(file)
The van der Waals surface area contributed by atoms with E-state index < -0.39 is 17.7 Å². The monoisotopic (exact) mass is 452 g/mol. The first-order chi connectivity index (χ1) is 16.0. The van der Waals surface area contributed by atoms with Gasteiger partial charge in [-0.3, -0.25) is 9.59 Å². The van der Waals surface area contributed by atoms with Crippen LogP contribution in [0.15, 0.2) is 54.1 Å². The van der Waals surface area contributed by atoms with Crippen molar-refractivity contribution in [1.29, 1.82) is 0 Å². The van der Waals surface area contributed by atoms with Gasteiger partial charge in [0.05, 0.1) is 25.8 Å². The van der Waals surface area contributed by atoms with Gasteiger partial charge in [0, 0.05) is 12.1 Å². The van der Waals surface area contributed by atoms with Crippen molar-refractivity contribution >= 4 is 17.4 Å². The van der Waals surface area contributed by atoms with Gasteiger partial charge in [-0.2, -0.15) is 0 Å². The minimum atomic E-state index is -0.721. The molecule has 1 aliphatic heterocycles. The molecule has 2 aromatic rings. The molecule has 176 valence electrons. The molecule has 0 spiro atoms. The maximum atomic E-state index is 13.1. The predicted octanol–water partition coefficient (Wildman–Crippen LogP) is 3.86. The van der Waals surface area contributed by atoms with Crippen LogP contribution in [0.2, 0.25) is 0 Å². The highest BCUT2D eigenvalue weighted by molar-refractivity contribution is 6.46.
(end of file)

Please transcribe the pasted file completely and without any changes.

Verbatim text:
The van der Waals surface area contributed by atoms with E-state index < -0.39 is 17.7 Å². The monoisotopic (exact) mass is 452 g/mol. The first-order chi connectivity index (χ1) is 16.0. The van der Waals surface area contributed by atoms with Gasteiger partial charge in [-0.3, -0.25) is 9.59 Å². The van der Waals surface area contributed by atoms with Crippen LogP contribution in [0.15, 0.2) is 54.1 Å². The van der Waals surface area contributed by atoms with Crippen molar-refractivity contribution in [1.29, 1.82) is 0 Å². The van der Waals surface area contributed by atoms with Gasteiger partial charge in [0.05, 0.1) is 25.8 Å². The van der Waals surface area contributed by atoms with Gasteiger partial charge in [0, 0.05) is 12.1 Å². The van der Waals surface area contributed by atoms with Crippen molar-refractivity contribution >= 4 is 17.4 Å². The van der Waals surface area contributed by atoms with Gasteiger partial charge in [-0.2, -0.15) is 0 Å². The minimum atomic E-state index is -0.721. The molecule has 1 aliphatic heterocycles. The molecule has 2 aromatic rings. The molecule has 176 valence electrons. The molecule has 0 spiro atoms. The maximum atomic E-state index is 13.1. The predicted octanol–water partition coefficient (Wildman–Crippen LogP) is 3.86. The van der Waals surface area contributed by atoms with Crippen LogP contribution in [0.2, 0.25) is 0 Å². The highest BCUT2D eigenvalue weighted by molar-refractivity contribution is 6.46.